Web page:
Taking heart, taking stock in spring's afterglow

ONE OF THE BEST things to come out of Washington State's just-concluded spring football drills was Jerome Harrison. Literally! Keeping this guy healthy is critical to the 2005 Cougars' bowl aspirations. The fact he came through a month of spring workouts unscathed --- and, importantly, running like the proverbial wind --- was a development of immense proportion.

Harrison's health is vital to the Cougars for three reasons.

First, he's super talented --- as evidenced by the 8.16 yards-per carry he averaged in four spring scrimmages.

Second, he's the only true tailback on the team right now --- though there figures to be two more in prep recruits DeMaundray Woolridge and Dwight Tardy, and perhaps another in sophomore Kevin McCall, come August.

And third, with a starting quarterback (take your pick, Josh Swogger or Alex Brink) who has just a handful of collegiate starts under his belt, having a dangerous running back at the ready does wonders for the ol' confidence.

RB Jerome Harrison averaged 8.16 yards per carry and scored seven TDs during his monster spring season.

Let me tell you, Harrison certainly fits the bill. Last season, after transferring in from Pasadena City College, he came on strong in the second half of the year and wound up with 900 yards and honorable mention all-conference honors. His work this spring only heightened the expectations. In fact, he was so impressive that teammates started calling him "The Ghost" in deference to the fact he's seemingly here and gone in the blink of an eye.

"If we can keep Jerome healthy, I don't plan on taking him out," head coach Bill Doba quipped a week ago. "He's really special."

In four scrimmages this spring he carried the ball 37 times and piled up 302 yards and scored seven touchdowns.

QUOTE OF THE WEEKEND: From cornerback Tyron Brackenridge on his 64-yard interception return for a TD in the final spring scrimmage Saturday: "The quarterback (Cole Morgan) dropped back, I saw him peek over toward me and I just jumped all over it. My eyes got real big and so did my smile. I saw touchdown all the way."

INJURY REPORT: While a number of players got dinged up during the spring season, none appears to have been serious. In finale on Saturday, the biggest scare came from starting defensive tackle Ropati Pitoitua, who injured the MCL in his right knee, but is expected to be back to normal in a month and not require surgery. Receiver Marty Martin suffered a slight concussion and neck sprain during the scrimmage, but should be fine. Linebacker Chris Baltzer (elbow) and defensive back Ian Bell (ankle) were taken for X-rays. Star linebacker Will Derting, who sat out the entire spring, had surgery in Spokane on Friday to "revise the hardware" in his wrist. It will be another 6-8 weeks before he will be active. One of the doctors doing the surgery was Ed Tingstad, a Cougar running back from 1986-88.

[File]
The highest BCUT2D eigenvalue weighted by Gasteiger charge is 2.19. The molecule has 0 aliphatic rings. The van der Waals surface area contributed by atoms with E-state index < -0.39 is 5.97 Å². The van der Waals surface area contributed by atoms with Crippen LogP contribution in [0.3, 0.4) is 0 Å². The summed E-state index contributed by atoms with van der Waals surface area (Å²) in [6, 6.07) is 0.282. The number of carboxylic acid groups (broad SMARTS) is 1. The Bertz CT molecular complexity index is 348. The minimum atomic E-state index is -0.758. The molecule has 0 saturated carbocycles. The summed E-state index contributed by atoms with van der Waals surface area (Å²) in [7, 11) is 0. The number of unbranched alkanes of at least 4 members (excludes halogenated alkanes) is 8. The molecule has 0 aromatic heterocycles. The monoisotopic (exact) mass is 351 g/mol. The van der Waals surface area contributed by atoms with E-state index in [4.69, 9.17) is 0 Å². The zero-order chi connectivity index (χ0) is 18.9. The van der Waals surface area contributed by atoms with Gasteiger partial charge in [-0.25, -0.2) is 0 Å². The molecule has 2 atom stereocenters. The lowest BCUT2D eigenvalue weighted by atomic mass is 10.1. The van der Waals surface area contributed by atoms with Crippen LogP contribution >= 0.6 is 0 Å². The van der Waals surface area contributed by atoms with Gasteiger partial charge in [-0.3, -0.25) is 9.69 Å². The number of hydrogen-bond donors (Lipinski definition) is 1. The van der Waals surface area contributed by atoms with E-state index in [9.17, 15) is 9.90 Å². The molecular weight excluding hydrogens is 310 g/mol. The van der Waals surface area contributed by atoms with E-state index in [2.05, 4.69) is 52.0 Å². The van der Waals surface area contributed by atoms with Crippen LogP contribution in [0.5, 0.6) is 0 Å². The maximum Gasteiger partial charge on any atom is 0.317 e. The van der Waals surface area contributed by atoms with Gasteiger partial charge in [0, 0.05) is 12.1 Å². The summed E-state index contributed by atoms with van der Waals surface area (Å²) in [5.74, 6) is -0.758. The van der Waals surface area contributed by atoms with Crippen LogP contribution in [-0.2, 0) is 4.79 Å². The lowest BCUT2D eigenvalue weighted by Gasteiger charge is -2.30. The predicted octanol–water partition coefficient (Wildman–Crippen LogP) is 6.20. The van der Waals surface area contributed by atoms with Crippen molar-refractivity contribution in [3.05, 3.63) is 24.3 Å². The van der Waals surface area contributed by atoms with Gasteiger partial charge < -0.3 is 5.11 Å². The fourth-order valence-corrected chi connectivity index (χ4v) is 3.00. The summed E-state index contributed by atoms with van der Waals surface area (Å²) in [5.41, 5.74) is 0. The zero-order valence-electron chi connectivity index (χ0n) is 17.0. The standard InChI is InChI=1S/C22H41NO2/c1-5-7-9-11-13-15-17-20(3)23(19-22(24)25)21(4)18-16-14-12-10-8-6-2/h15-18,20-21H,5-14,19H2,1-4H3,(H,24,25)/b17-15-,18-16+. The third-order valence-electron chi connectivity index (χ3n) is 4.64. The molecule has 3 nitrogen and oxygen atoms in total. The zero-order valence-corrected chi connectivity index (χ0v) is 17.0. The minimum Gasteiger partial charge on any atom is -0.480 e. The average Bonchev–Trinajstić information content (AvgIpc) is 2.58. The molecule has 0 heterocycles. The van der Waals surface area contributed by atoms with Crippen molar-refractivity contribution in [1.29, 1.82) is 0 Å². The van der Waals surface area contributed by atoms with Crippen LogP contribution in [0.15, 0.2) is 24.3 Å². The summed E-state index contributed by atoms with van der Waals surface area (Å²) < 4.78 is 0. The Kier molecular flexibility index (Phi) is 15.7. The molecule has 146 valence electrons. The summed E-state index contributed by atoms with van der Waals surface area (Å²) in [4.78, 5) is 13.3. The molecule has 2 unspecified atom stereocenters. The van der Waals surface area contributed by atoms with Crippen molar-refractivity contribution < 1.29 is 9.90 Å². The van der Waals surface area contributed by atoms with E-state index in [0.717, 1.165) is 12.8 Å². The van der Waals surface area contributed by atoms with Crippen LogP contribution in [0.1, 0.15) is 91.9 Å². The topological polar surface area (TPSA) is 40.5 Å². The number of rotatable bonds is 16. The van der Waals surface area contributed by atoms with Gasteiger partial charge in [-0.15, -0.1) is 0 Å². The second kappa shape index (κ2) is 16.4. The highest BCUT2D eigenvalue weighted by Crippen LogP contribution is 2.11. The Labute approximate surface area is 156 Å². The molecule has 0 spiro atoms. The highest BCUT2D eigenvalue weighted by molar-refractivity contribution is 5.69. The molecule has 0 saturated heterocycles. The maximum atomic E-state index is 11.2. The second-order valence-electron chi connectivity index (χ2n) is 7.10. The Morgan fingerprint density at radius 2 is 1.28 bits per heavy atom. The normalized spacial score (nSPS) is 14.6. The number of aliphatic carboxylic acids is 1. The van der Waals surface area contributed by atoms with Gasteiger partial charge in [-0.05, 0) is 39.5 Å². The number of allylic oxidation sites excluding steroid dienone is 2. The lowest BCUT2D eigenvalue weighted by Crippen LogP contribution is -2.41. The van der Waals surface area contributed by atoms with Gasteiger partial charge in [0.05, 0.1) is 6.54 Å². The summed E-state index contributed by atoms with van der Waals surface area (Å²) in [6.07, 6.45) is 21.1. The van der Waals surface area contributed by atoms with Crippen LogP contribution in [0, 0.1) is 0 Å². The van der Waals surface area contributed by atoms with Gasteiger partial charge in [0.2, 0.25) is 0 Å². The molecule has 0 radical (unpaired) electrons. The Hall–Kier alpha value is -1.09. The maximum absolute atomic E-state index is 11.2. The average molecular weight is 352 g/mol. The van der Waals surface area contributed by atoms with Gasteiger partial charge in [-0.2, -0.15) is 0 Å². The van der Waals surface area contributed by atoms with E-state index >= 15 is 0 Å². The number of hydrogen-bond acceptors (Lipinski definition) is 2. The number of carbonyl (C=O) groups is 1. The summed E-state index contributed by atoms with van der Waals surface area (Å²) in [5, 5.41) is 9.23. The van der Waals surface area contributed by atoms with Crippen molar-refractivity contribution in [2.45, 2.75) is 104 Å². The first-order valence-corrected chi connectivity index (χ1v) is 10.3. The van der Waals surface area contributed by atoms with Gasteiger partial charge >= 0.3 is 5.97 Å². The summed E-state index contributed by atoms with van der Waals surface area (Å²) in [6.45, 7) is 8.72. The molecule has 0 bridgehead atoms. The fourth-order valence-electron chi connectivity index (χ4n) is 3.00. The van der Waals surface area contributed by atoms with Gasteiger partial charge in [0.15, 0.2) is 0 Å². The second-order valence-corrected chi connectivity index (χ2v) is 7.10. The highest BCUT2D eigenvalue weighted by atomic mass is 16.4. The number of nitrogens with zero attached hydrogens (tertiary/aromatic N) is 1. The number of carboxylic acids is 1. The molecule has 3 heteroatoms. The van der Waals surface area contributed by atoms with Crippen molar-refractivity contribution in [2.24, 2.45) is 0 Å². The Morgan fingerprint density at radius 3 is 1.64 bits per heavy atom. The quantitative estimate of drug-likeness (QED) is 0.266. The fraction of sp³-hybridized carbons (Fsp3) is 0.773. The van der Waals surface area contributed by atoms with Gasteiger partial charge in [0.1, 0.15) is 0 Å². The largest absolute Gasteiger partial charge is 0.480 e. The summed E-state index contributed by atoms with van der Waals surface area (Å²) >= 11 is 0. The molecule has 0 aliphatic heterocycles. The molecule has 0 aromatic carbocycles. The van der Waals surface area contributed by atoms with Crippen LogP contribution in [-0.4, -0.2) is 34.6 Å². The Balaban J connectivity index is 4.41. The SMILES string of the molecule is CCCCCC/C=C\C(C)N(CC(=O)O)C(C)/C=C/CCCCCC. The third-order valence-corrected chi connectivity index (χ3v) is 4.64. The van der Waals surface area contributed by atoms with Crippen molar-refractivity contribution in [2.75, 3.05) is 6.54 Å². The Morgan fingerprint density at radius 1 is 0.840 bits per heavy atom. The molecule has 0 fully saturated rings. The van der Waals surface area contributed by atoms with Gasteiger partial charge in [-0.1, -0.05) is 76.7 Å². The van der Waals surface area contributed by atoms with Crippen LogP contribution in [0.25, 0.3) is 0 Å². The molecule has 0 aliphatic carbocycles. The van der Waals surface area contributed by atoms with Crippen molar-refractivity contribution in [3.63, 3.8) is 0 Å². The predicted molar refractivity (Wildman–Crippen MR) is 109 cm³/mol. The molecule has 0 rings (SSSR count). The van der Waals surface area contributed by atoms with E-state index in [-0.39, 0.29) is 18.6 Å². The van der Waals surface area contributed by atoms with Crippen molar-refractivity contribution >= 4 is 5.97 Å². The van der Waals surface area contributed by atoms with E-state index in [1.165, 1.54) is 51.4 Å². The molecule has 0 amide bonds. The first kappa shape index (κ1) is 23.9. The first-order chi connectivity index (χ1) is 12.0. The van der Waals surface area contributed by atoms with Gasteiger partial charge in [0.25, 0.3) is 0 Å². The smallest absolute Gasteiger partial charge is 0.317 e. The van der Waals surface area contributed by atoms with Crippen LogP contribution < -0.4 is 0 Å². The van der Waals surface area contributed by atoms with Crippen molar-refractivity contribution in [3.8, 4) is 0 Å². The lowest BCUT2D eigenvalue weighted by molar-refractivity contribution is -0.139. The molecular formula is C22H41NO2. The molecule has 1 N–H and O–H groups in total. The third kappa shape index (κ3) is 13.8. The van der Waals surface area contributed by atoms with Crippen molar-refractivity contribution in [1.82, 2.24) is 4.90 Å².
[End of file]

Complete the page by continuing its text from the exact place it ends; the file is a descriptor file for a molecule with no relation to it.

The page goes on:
CARRYING A BIG STICK : One of the names that unexpectedly jumped of the stat page at the end of Saturday's scrimmage was walk-on linebacker Alexis Alexander. He had five tackles on the day – one shy of team leader Bryan Olsen. Alexander, who joined the team last fall after three years of professional baseball in the Kansas City Royals' organization. He's running No. 2 on the depth chart at weakside linebacker behind Steve Dildine. After getting drafted in the 18th round in 2001, he racked up 355 career minor league at bats, hitting .225 with five homers and 22 stolen bases. As a high school senior at Medical Lake outside Spokane he was an all-league and honorable mention Class 2A All-State performer in football. He played in the East-West All-Star game with Cougars Thomas Ostrander and Pat Bennett. As a junior he set the all-time Medical Lake record for longest kickoff return -- 99 yards.

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